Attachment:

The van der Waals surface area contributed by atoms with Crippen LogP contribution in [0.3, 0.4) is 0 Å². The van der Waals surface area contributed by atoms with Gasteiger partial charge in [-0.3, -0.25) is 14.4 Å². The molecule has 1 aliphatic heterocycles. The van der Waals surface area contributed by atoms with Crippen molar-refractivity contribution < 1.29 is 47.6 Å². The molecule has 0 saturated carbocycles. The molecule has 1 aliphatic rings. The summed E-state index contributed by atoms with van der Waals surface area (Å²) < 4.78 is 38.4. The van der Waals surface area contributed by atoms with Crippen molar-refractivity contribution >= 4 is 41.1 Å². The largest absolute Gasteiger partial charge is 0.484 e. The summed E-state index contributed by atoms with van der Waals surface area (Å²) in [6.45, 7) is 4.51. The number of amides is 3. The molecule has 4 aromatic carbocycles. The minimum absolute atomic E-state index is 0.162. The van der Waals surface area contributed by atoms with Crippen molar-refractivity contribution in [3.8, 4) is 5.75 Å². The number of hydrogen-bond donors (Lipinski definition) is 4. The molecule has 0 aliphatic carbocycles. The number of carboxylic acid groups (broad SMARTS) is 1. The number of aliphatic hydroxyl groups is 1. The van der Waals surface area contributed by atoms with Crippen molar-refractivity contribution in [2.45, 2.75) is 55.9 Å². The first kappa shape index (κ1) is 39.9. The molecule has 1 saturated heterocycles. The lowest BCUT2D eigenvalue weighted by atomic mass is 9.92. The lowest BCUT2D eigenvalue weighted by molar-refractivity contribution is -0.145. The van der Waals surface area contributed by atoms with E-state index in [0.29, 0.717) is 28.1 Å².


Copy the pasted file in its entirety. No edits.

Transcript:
The van der Waals surface area contributed by atoms with Crippen LogP contribution in [0.3, 0.4) is 0 Å². The van der Waals surface area contributed by atoms with Gasteiger partial charge in [-0.3, -0.25) is 14.4 Å². The molecule has 1 aliphatic heterocycles. The van der Waals surface area contributed by atoms with Crippen molar-refractivity contribution < 1.29 is 47.6 Å². The molecule has 0 saturated carbocycles. The molecule has 1 aliphatic rings. The summed E-state index contributed by atoms with van der Waals surface area (Å²) < 4.78 is 38.4. The van der Waals surface area contributed by atoms with Crippen molar-refractivity contribution >= 4 is 41.1 Å². The largest absolute Gasteiger partial charge is 0.484 e. The summed E-state index contributed by atoms with van der Waals surface area (Å²) in [6.45, 7) is 4.51. The number of amides is 3. The molecule has 4 aromatic carbocycles. The minimum absolute atomic E-state index is 0.162. The van der Waals surface area contributed by atoms with Crippen molar-refractivity contribution in [3.8, 4) is 5.75 Å². The number of hydrogen-bond donors (Lipinski definition) is 4. The molecule has 0 aliphatic carbocycles. The number of carboxylic acid groups (broad SMARTS) is 1. The number of aliphatic hydroxyl groups is 1. The van der Waals surface area contributed by atoms with Crippen molar-refractivity contribution in [2.45, 2.75) is 55.9 Å². The first kappa shape index (κ1) is 39.9. The molecule has 1 saturated heterocycles. The lowest BCUT2D eigenvalue weighted by atomic mass is 9.92. The lowest BCUT2D eigenvalue weighted by molar-refractivity contribution is -0.145. The van der Waals surface area contributed by atoms with E-state index in [0.29, 0.717) is 28.1 Å².